The pathe gazette newsreel is getting better, we seem to be winning at last, but rationing and shortages of just about everything has become normal. For the first time ever, large families like ours, were better off than smaller ones, at least as far as the rationing was concerned. At one time we had as many as ten people on ‘the ration’ in our house, so we could have a reasonable joint of meat or a nice piece of Cheddar and such as that every week.
Mum started her working life as a kitchen maid and learned to be a very good cook. Sunday dinner in our house was nothing short of a banquet. Although there was no proper tablecloth, we did have covered dishes for the vegetables. The joint —usually mutton—would be on a large oval serving dish with the roast potatoes arranged around it. Our pudding would most often be apple pie and custard, although pineapple rings or chunks, and Libby’s evaporated milk were my favourite.
Rationing was seen by most people to be fair, but there are still some people who always seem to have what-ever they needed. Stories are doing the rounds of someone who has been caught selling meat, butter or anything that should only have been ‘on the ration’.
Since Bernard, Chris, and Dierdre moved away to do their duty, we are now a small family, with a small family’s rations. I can’t remember ever being hungry before, apart from when I was away in St Dominic’s, even then it was only for the nice things mum would cook—the food there was very plain. She nearly had a fit when she saw the unclaimed tea, sugar, and butter coupons in the ration books I brought home. They were nearly a year old and so couldn’t be used.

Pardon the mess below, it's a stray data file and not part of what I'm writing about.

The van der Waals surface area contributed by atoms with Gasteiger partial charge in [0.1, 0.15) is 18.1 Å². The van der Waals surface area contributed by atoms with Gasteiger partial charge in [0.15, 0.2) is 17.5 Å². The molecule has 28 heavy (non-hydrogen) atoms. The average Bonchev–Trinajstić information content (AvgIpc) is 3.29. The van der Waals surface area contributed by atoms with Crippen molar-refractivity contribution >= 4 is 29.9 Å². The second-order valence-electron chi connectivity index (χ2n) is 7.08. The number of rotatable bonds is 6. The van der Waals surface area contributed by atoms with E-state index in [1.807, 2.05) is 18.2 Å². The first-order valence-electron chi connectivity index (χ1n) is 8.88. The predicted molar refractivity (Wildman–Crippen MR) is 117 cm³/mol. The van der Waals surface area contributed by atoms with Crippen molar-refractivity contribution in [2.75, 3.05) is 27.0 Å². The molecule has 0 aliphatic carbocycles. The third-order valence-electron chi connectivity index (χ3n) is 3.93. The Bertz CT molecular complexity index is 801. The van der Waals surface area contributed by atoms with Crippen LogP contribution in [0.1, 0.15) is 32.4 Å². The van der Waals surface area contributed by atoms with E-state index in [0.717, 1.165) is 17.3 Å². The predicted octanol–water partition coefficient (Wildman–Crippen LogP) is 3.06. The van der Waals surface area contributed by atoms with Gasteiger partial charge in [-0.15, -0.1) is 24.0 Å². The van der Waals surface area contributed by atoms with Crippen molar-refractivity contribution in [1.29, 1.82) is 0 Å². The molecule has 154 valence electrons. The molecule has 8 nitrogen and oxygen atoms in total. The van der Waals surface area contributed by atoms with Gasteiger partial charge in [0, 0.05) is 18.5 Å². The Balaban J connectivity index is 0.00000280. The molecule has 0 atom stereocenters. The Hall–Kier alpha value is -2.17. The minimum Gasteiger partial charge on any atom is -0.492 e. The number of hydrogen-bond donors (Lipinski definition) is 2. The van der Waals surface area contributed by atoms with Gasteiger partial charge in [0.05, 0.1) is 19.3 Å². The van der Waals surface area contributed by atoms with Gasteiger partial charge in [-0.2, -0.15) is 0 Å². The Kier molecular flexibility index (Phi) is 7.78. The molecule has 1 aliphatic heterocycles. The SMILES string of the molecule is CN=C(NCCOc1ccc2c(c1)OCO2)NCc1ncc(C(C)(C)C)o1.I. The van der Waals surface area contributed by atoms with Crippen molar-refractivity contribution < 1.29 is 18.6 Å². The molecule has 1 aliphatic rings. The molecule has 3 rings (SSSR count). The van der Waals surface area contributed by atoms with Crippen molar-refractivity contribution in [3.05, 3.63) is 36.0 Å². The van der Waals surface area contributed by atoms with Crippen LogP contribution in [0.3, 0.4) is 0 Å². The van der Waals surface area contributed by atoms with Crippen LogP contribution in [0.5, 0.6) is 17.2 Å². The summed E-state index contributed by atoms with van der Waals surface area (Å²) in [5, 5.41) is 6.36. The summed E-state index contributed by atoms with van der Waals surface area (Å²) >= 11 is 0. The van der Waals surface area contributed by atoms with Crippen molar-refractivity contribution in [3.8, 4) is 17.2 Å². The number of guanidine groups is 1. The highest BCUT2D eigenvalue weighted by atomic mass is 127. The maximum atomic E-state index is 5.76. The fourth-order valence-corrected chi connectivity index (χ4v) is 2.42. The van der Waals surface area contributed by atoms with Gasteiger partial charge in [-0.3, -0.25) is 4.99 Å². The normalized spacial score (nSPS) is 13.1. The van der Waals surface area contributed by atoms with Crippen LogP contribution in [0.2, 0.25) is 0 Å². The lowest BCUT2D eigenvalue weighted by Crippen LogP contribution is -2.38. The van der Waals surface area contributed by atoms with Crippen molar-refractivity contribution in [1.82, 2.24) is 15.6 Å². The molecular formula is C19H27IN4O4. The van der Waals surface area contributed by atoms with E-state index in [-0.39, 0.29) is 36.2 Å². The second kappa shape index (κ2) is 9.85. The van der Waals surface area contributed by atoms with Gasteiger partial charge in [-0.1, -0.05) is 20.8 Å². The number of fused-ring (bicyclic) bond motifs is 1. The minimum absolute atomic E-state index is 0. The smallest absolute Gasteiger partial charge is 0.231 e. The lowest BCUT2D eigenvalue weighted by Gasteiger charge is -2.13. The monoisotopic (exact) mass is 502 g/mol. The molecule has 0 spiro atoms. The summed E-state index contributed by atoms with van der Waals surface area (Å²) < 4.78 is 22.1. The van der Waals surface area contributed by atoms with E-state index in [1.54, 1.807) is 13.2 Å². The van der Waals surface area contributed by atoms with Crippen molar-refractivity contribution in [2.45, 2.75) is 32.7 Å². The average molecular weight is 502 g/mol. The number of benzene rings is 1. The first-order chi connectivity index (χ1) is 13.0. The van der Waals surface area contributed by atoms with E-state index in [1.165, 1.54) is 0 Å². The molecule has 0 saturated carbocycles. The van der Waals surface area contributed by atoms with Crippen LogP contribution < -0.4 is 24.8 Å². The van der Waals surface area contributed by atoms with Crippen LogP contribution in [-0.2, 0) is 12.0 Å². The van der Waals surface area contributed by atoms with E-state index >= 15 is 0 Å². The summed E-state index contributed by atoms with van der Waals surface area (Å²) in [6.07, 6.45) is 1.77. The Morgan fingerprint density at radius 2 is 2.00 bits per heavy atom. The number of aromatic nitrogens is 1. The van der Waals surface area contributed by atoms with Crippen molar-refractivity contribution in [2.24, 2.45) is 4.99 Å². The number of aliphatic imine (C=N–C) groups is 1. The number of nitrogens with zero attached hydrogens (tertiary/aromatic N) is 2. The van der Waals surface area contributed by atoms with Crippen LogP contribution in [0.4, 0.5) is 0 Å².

Luckily, back at Stepgate’s, we are given very good school dinners and even a small bottle of milk in the morning break. Another thing that kept us fed was that the dinner ladies came from Barker Road—Mrs. Frost and Mrs. White—they would give us seconds and even some treacle pudding from the back of the canteen after dinner time.
Another thing that was quite common was ‘ration swapping’, for instance if someone didn’t drink tea, they could swap their tea ration for cheese or something like that, some even sold their points, especially clothing coupons. Most people were very honest, but if you had a bit of money there was always someone who could get you what you wanted, these were called ‘Spivs’. We all knew who they were.
I was unknowingly a ‘runner’ for some of this law breaking, my sister’s husband Gordon—the bookie—was in the RAF, he came home on leave once and I was given a suitcase full of blankets. I had to take them up to a house in Staines Lane, I never got paid so I was probably not breaking the law. But I don’t know what I would have said if I was stopped by the Police, mind you I was only twelve.